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In Orlando, a Magic rebound

Can center Dwight Howard lead his team to the top of the NBA? A handful of analysts – and a few fans – say yes.

By ERIK SPANBERGCorrespondent of The Christian Science Monitor / January 25, 2008

It's a slam dunk: Dwight Howard, a 22-year-old center, is leading the charge for the resurgent Orlando Magic.

Mark J. Terrill/AP

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Charlotte, N.C.

Dwight Howard likes high-percentage shots. As in slam dunks.

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On a recent visit to North Carolina to take on the Charlotte Bobcats, Howard, a 22-year-old center for the Orlando Magic, took advantage of his superb size and skills while leading his surprising young team to a 16-point victory. Howard created constant mismatches close to the basket for the outmanned Bobcats as he scored a team-high 33 points, while collecting 18 rebounds.

Nights like these have become more and more common for Howard and Orlando, a franchise on the rise in the Eastern Conference. To date, the Magic has compiled one of the conference's best records (27-17 through Jan. 24) while raising eyebrows across the NBA.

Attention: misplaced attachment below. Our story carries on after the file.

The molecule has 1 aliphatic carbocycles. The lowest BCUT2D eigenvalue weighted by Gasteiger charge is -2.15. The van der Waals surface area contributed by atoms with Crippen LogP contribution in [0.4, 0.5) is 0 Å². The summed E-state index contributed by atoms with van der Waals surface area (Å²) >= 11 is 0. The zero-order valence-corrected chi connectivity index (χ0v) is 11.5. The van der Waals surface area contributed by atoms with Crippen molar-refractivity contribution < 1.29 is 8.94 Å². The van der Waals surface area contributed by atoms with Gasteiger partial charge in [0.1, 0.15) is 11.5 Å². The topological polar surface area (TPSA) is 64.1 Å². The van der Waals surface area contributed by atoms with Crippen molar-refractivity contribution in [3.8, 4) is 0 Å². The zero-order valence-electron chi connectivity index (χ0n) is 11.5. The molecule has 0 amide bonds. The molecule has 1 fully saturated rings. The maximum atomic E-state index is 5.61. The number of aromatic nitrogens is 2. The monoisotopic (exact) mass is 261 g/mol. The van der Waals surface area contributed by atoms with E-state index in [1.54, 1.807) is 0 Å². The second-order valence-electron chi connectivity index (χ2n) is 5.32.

"They did a tremendous job building their team," says Jalen Rose, a retired NBA veteran and current ESPN analyst. "The core of their team was built through the draft with Dwight Howard and Jameer Nelson. Then you go out and get what you need."

Indeed, the Magic began building a new kingdom in the 2004 draft in the wake of a dreadful 21-61 season.

Orlando made Atlanta prep sensation Howard the No. 1 overall pick in that draft and then grabbed Nelson, a standout guard, in a draft-day trade.

Those moves led to a 15-game improvement in wins during 2004-05. Last season, the Magic reached the playoffs for the first time in four years, losing to Detroit in the opening round. This season, Orlando is causing a stir with its latest leap up the NBA ladder, one that could put the team in the upper tier for years to come.

Such bold strides give Magic fans hope of a renaissance echoing the franchise's mid-1990s glory days. Shaquille O'Neal and Penny Hardaway made Orlando a giddy young powerhouse, with enough star power to fuel pop-culture cachet and power a run to the NBA Finals. Soon enough, O'Neal left to become a Los Angeles Laker and Hardaway became injury-prone. Subsequent Orlando runs – led by Grant Hill and, later, Tracy McGrady – came unraveled.

A slow but steady rebound began in 2004, capped by several prominent moves in recent months.

During the off-season, Orlando added a key player to its lineup by trading for Seattle scorer Rashard Lewis. A veteran forward with a nifty range for his position, Lewis has helped the Magic force teams to focus on more than Howard, the anchor in the middle.

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